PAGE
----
In some late-breaking news, Giants running back David Wilson underwent a followup MRI to assess progress in his recovery from a herniated disc in his neck.
According to an official statement released by the team, Wilson, who's been sidelined since Oct. 6, has made "significant improvement" with the herniation in his neck. However, he has not made enough progress to receive medical clearance to resume football activities.
The statement goes on to say that Wilson "will undergo another evaluation in several weeks."
Special Report: Temporary Injured Reserve and PUP
Running back Andre Brown is eligible to be removed from the temporary Injured Reserve list this week, and barring any unexpected setbacks to Brown's health, the Giants will make that move.
Brown, who insisted right from the start that he would be ready to go just as soon as he was eligible to return, will likely be eased back into the lineup. As of right now, he probably won’t get many touches in his first game back because he’ll need to get back into game shape.
But that’s subject to change should Brown prove to be the hot hand.
“They’re going to let me know later in the week, I guess,” Brown said of the exact plans for his return.
Another guy whose status bears watching is defensive tackle Markus Kuhn, who spent the first six weeks of the season on the physically unable to perform list.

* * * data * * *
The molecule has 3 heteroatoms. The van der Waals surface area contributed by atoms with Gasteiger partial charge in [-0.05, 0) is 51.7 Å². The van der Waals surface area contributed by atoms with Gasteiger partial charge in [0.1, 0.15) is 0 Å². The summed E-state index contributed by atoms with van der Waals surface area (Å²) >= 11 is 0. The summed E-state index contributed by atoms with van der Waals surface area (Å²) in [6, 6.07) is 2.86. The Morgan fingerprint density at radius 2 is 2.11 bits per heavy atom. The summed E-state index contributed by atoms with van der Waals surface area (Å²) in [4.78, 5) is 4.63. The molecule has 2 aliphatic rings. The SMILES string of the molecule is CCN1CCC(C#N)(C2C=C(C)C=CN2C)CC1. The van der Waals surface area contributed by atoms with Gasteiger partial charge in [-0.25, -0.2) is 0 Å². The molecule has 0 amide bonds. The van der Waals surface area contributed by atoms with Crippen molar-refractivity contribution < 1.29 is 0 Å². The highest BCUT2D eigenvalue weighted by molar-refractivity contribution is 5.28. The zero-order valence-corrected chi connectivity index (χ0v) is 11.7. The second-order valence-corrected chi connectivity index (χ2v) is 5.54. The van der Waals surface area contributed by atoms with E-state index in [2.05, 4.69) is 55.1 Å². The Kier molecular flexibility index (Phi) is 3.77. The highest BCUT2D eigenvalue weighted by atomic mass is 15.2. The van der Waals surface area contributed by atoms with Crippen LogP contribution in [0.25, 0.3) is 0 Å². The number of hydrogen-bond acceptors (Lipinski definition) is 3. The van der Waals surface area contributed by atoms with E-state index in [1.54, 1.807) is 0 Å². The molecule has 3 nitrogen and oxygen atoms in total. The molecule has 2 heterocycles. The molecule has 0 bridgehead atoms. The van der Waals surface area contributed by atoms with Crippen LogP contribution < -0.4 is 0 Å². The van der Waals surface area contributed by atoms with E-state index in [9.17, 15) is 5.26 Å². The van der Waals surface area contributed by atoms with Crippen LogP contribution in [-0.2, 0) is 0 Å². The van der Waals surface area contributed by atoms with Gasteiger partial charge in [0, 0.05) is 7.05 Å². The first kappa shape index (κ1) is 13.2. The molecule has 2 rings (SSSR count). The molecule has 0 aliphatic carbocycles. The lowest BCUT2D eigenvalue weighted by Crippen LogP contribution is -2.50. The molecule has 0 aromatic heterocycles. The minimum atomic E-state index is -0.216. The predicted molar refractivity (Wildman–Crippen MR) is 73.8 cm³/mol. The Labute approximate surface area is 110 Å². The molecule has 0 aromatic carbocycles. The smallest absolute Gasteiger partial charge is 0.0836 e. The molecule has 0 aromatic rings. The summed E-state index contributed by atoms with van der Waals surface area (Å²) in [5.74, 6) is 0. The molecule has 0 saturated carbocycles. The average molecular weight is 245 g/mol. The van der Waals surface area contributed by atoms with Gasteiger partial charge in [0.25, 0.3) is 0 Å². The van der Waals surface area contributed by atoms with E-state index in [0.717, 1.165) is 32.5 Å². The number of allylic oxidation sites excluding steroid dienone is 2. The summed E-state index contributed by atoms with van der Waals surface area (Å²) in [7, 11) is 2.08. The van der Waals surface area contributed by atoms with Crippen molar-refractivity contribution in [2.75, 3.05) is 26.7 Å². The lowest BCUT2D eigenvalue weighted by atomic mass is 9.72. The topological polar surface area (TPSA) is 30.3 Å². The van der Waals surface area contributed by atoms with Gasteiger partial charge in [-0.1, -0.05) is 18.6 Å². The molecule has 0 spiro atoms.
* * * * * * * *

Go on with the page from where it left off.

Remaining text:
Kuhn’s three-week practice window is set to wrap up on Thursday, so the Giants will have to make a decision whether to add him to the 53-man roster, waive him or leave him on PUP for the season.
If New York decides to add Kuhn to the 53-man roster, the front could clear a spot for him by placing defensive tackle Shaun Rogers, who has had back and knee problems this season, on injured reserve.
Head coach Tom Coughlin was noncommittal about whether Kuhn would be added to the 53-man roster. When asked how the second-year defensive tackle was progressing, Coughlin said, “He’s been coming along well, too. He’s very anxious to get out on the field.”
In other injury-related news, the Giants waived linebacker Dan Connor, who has been on injured reserve since Week 2 after twice suffering "burners" in his neck, from the injured reserve list.
According to ESPN insider Adam Schefter, Connor requested that the Giants waive him.
Connor, who signed with the Giants in the offseason as a free agent, was their 2013 opening-day starter at middle linebacker. He is now free to sign with another team.
What Must Improve
The Running Game
In the last three games, the Giants rushing game has shown some signs of life and has played a big part in New York’s ability to win the time of possession battle.
However, the actual yardage production hasn't been very Giant-like. Per Team Rankings, the Giants running game is currently ranked 30th in the NFL in rushing yards per game, averaging 69.9 yards per game.
There have been two reasons for that sluggish start. The first, obviously, has been the early season ineffectiveness of the offensive line, which has seen five different starting combinations in the first eight games.
The second has been the injuries to the running backs, most notably to Andre Brown, whose broken leg in the preseason finale landed him on temporary injured reserve. The absence of Brown, who should be coming off temporary injured reserve to play in this weekend’s game, really hurt the Giants' rushing attack.